It is exactly one year now that more than 276 girls from a Government Secondary School in Chibok, in Nigeria’s North-eastern state of Borno, were kidnapped by the Boko Haram insurgent group.
Throughout Nigeria and around the world, outrage and condemnation greeted the abduction of the girls, who were preparing to write their examination. The kidnapping of the teenagers from Chibok community on April 14 last year, also focussed unprecedented world attention to the brutality of insurgency.
The global outrage that followed fuelled the international community led by the United States, the United Kingdom, France, China and many others, to indicate interest to help locate and rescue the school girls from their captors. It’s now a year on and still no news of their location or how soon they will be rescued.
The Nigerian government for its part, has employed numerous avenues including meetings and the constitution of high powered committees to encourage the insurgent group to come forward with its grievances so as to reach a compromise that will facilitate the release of the girls. All palliatives and carrots were rebuffed by the Boko Haram insurgents.
Boko Haram, which translates literally as ‘western education is sinful’, has in the last one year, kidnapped about two thousand women and girls, raped a countless number of them and displaced thousands of people from their communities, leaving in its wake, a trail of destruction and havoc. Statistics from local and international sources put the figure of deaths due to insurgency at about one thousand, five hundred civilians, in the first three months of this year alone.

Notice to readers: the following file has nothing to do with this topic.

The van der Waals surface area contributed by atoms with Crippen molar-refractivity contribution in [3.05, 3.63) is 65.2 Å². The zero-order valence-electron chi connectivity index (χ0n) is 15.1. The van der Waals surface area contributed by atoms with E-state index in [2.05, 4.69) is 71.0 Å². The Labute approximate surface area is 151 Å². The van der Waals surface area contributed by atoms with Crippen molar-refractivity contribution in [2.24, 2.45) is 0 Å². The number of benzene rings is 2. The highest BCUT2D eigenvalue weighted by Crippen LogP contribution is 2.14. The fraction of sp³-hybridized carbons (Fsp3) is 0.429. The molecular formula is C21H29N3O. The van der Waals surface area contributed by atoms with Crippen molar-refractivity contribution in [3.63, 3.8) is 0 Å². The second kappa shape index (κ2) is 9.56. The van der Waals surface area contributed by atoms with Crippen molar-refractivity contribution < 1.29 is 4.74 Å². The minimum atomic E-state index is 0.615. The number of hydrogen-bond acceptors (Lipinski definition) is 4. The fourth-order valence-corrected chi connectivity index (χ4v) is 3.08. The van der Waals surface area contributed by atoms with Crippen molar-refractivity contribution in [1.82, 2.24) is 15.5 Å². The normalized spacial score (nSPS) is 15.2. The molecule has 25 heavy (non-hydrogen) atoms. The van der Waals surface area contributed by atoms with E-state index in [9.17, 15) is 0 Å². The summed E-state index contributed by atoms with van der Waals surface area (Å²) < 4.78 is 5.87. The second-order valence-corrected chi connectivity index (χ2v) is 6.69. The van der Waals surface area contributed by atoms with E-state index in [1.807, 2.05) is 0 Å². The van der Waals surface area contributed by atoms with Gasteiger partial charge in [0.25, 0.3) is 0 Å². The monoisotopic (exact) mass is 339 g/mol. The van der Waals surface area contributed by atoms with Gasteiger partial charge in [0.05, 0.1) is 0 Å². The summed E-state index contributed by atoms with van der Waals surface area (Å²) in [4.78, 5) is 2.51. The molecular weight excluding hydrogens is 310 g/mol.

A Nigerian solider with hostage women and children freed from Boko Haram captivity (file photo)
The commemoration of the first anniversary of the abduction of the Chibok school girls on Tuesday, the 14th of April, 2015, was essentially to remind all Nigerians and the world that the attack on Chibok was an affront on the dreams and aspirations of the country’s teeming youths that has created unimaginable sorrow for their families, friends and the nation in general.
Several international organisations employed the occasion to emphasise the fact that receiving an education in an environment free from fear and violence must be the right of every child in Nigeria, Africa and the world.
Sad and painful as the reality is, the underlying message from parents and peers of the girls in Nigeria and around the world resonated loudly: “We have not forgotten and we will never forget.”
Even more worrisome is the fact that since the girls were abducted from their school dormitory exactly one year ago, no one has been able to confirm their location or track their abductors. Speculations have however, been rife that they were being held in caves in the Sambisa forest-the den of Boko Haram, while others point to Lake Chad and the Gorsi mountains in Cameroon.
Hopes were raised earlier this year, when the Nigerian military said it had acquired the location of the girls but a rescue operation was later ruled out as too dangerous. This setback notwithstanding, Nigerians and friends of Nigeria must not relent in continuing to raise their voices to demand for the release of the Chibok school girls, unharmed.
In a message of hope on the anniversary of the kidnapping of the Chibok girls, Nigeria’s President-elect, General Muhammadu Buhari, promised to adopt a new approach in the fight against terrorism, as part of a wider plan to ascertain the location of the girls and rescue them.
General Buhari, an experienced soldier, who had in the course of his military career, successfully crushed the Maitatsine sect in the 1970’s and 1980’s, is equipped with the requisite skills to combat insurgent groups like Boko Haram. He pledged that his government would do everything within its power to bring the Chibok girls back home.
This reassurance rekindles hope for most Nigerians and the global community. It is this hope that must be supported and propelled, so as to galvanise the required strength, will and commitment to rid Nigeria of all forms of terrorism, for it is only then that peace and normalcy can be restored for national economic growth and development.